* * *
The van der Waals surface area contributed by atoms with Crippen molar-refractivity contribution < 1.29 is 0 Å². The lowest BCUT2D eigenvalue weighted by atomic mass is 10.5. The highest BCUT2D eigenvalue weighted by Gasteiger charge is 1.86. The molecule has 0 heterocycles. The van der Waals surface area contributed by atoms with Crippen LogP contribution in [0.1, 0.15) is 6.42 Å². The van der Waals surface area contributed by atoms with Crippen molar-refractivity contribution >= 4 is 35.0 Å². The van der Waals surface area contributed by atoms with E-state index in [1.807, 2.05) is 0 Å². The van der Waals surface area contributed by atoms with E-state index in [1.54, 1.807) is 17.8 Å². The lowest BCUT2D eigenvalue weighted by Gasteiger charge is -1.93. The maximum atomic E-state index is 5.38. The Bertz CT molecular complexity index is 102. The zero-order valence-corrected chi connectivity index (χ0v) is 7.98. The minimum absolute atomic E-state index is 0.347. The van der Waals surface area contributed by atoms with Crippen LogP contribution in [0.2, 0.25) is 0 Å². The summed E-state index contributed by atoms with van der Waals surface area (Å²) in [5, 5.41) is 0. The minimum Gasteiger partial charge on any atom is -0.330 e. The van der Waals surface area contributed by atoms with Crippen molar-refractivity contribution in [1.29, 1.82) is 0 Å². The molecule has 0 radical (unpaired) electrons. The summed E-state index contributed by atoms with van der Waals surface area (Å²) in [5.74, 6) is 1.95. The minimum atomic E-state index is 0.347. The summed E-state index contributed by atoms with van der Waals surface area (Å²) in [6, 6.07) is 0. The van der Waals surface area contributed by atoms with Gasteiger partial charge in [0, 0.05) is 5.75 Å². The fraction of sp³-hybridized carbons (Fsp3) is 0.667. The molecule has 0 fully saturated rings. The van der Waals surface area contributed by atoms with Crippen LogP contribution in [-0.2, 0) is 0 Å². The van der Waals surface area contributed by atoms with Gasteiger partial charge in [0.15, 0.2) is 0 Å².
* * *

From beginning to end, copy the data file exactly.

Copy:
The van der Waals surface area contributed by atoms with Crippen molar-refractivity contribution < 1.29 is 0 Å². The lowest BCUT2D eigenvalue weighted by atomic mass is 10.5. The highest BCUT2D eigenvalue weighted by Gasteiger charge is 1.86. The molecule has 0 heterocycles. The van der Waals surface area contributed by atoms with Crippen LogP contribution in [0.1, 0.15) is 6.42 Å². The van der Waals surface area contributed by atoms with Crippen molar-refractivity contribution >= 4 is 35.0 Å². The van der Waals surface area contributed by atoms with E-state index in [1.807, 2.05) is 0 Å². The van der Waals surface area contributed by atoms with E-state index in [1.54, 1.807) is 17.8 Å². The lowest BCUT2D eigenvalue weighted by Gasteiger charge is -1.93. The maximum atomic E-state index is 5.38. The Bertz CT molecular complexity index is 102. The zero-order valence-corrected chi connectivity index (χ0v) is 7.98. The minimum absolute atomic E-state index is 0.347. The van der Waals surface area contributed by atoms with Crippen LogP contribution in [0.2, 0.25) is 0 Å². The summed E-state index contributed by atoms with van der Waals surface area (Å²) in [5, 5.41) is 0. The minimum Gasteiger partial charge on any atom is -0.330 e. The van der Waals surface area contributed by atoms with Crippen molar-refractivity contribution in [1.29, 1.82) is 0 Å². The molecule has 0 radical (unpaired) electrons. The summed E-state index contributed by atoms with van der Waals surface area (Å²) in [5.74, 6) is 1.95. The minimum atomic E-state index is 0.347. The summed E-state index contributed by atoms with van der Waals surface area (Å²) in [6, 6.07) is 0. The van der Waals surface area contributed by atoms with Gasteiger partial charge in [0, 0.05) is 5.75 Å². The fraction of sp³-hybridized carbons (Fsp3) is 0.667. The molecule has 0 fully saturated rings. The van der Waals surface area contributed by atoms with Crippen LogP contribution in [-0.2, 0) is 0 Å². The van der Waals surface area contributed by atoms with Gasteiger partial charge in [0.15, 0.2) is 0 Å².